MAGAZINE
#FashionRules: Fashion is a crucial element of free expression
19 Jan 2017
BY KIERAN ETORIA-KING

It may be easy to dismiss fashion as a trivial issue, but an expert panel argued otherwise at the launch of the winter 2016 Index on Censorship magazine’s new issue.

#FashionRules at Google

“I wasn’t trying to rebel,” former Elle magazine editor Maggie Alderson told the room at the launch of Index on Censorship’s winter 2016 issue Fashion Rules: Dressing to Oppress, which was hosted by Google at its central London offices. “I was just expressing myself.”

Maggie Alderson was speaking about how she was arrested in London as a teenager for wearing a t-shirt featuring two naked cowboys, and she lamented what she sees as a lack of creativity in modern western fashion, longing for the days when she would be frequently shocked and even appalled by designers such as Alexander McQueen.

Alderson was joined by fellow panelists — fashion historian Amber Butchart, New African Woman magazine editor Regina Jane Jere-Malanda, and award-winning journalist Laura Silvia Battaglia — for a wide-ranging discussion chaired by Index magazine editor Rachael Jolley to explore the nexus between fashion and freedom of expression.

Battaglia explained the literal interpretation of the Koran that requires women to cover their faces with “a towel”, and told of a teenage girl in Saudi Arabia who received death threats after posting a selfie without her compulsory abaya, but pointed out that those same sects of Islam also require men to dress a certain way.

Regina Jane Jere-Malanda did not hesitate to call out the misogyny of attitudes to women’s clothing in African countries, telling of how an MP in her home country of Zambia was thrown of Parliament for wearing a skirt that was too short, while Amber Butchart said that people have never liked being ordered to conform, explaining how American sailors used to sew intricate patterns into the inside of their uniforms to express themselves while on shore leave, and mentioning that Tartan became a symbol of Scottish rebellion simply because it was banned by the English.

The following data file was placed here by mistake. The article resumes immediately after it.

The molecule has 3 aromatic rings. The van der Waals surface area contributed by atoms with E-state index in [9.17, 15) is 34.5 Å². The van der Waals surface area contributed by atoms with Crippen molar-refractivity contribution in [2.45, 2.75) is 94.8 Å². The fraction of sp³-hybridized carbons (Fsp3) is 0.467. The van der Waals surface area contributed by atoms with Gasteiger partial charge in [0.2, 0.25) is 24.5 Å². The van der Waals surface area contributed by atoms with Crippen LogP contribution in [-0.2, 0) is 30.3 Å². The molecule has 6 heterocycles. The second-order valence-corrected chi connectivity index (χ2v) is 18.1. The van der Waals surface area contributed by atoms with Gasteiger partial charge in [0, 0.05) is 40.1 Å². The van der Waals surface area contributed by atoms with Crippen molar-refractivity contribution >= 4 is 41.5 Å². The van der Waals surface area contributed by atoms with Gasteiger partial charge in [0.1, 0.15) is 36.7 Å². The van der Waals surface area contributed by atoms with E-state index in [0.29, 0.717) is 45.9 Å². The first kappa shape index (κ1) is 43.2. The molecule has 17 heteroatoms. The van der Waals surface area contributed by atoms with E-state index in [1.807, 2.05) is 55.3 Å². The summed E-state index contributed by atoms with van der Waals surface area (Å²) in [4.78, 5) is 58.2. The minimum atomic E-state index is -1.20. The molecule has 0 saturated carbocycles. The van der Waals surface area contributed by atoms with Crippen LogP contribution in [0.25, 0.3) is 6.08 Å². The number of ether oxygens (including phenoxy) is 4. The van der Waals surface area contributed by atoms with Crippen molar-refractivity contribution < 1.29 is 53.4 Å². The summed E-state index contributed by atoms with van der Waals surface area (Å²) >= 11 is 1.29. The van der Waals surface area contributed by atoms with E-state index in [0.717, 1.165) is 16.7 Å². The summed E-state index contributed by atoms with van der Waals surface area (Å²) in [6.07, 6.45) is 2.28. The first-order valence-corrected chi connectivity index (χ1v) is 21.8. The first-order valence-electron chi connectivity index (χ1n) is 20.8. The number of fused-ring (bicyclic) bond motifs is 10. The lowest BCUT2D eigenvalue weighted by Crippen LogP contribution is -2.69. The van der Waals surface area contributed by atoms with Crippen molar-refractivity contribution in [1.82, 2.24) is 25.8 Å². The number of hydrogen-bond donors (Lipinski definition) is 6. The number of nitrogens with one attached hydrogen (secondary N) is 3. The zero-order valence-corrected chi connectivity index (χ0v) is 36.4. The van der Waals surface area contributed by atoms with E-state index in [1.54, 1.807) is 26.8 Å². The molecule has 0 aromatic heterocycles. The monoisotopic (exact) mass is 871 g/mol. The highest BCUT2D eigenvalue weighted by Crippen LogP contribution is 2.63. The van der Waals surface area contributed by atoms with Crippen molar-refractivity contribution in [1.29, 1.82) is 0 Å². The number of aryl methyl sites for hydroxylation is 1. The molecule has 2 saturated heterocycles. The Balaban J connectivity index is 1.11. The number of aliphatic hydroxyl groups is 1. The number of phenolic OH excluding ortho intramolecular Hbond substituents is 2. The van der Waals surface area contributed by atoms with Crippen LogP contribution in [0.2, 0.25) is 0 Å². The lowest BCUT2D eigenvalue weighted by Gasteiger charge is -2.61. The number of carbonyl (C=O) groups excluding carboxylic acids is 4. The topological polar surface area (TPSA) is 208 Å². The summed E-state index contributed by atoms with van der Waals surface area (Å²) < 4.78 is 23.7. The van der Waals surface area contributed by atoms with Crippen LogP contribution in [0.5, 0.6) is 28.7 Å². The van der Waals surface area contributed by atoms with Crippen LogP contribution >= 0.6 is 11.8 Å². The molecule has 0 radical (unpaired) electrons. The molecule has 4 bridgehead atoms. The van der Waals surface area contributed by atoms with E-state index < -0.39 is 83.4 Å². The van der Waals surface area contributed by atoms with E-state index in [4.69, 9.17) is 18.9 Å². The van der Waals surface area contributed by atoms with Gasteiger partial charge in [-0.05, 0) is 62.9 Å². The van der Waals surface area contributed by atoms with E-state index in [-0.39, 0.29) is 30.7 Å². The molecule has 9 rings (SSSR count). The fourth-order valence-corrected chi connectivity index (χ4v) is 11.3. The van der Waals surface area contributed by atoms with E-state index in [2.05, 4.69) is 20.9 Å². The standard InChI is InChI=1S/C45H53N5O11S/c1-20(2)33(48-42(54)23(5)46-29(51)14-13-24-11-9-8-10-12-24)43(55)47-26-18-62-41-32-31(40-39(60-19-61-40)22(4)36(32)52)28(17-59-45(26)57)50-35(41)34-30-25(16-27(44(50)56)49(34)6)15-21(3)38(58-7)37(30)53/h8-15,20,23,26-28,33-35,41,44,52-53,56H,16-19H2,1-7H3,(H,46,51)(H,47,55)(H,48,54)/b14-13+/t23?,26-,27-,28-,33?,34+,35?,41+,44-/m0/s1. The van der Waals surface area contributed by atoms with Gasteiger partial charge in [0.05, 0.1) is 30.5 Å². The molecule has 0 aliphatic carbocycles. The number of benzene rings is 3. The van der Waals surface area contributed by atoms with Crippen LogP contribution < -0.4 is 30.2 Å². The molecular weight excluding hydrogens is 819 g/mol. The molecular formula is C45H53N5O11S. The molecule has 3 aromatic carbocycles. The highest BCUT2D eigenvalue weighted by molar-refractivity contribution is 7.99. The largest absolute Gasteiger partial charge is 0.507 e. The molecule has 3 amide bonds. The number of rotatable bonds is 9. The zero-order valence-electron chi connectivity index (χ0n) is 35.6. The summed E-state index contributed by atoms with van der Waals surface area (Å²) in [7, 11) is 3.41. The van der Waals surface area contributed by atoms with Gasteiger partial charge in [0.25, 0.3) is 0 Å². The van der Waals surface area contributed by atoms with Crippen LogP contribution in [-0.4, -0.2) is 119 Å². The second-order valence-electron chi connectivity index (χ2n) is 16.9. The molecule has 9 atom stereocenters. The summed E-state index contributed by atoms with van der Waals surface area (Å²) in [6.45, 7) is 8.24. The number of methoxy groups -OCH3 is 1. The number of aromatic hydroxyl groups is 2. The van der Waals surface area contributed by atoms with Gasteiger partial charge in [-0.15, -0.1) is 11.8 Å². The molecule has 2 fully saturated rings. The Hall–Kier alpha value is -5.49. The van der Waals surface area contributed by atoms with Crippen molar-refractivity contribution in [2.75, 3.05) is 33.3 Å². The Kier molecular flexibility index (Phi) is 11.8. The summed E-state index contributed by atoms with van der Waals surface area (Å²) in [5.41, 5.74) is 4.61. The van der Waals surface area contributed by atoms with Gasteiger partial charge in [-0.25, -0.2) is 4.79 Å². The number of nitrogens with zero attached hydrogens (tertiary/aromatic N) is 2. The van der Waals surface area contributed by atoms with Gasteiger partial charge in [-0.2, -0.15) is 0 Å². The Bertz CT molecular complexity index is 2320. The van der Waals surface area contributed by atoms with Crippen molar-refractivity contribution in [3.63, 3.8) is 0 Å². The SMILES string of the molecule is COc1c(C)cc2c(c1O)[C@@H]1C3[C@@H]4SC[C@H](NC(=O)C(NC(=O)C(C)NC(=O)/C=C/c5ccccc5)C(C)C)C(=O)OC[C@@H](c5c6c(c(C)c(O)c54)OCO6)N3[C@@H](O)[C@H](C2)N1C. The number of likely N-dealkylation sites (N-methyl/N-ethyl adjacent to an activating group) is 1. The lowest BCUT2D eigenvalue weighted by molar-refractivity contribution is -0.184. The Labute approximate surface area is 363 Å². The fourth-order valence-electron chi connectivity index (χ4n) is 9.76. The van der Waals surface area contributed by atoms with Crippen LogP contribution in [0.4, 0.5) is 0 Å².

Audience questions raised new topics such as the politics surrounding black women wearing natural hairstyles, and the taboo on men wearing women’s clothing.

Listen to the #FashionRules playlist.

Thank you to Google for hosting #FashionRules, as well as our publishers SAGE for helping to make the event happen.

You can order your copy of the latest issue here, or take out a digital subscription via Exact Editions. Copies are also available at the BFI, the Serpentine Gallery, MagCulture, (London), News from Nowhere (Liverpool), Home (Manchester), Calton Books (Glasgow) and on Amazon. Each magazine sale helps Index on Censorship continue its fight for free expression worldwide.

Index on Censorship editor Rachael Jolley, center, was joined by, from left, award-winning journalist Laura Silvia Battaglia, New African Woman magazine editor Regina Jane Jere-Malanda, former Elle magazine editor Maggie Alderson and fashion historian Amber Butchart. (Photo: Melody Patry / Index on Censorship)

Fashion Rules

The winter 2016 issue of Index on Censorship magazine looks at fashion and how people both express freedom through what they wear.

In the issue: interviews with Lily Cole, Paulo Scott and Daphne Selfe, articles by novelists Linda Grant and Maggie Alderson plus Eliza Vitri Handayani on why punks are persecuted in Indonesia. Special report on clothes and freedom, how Shakespeare challenges the censors, and assessing Correa’s free speech heritage.

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Kieran Etoria-King

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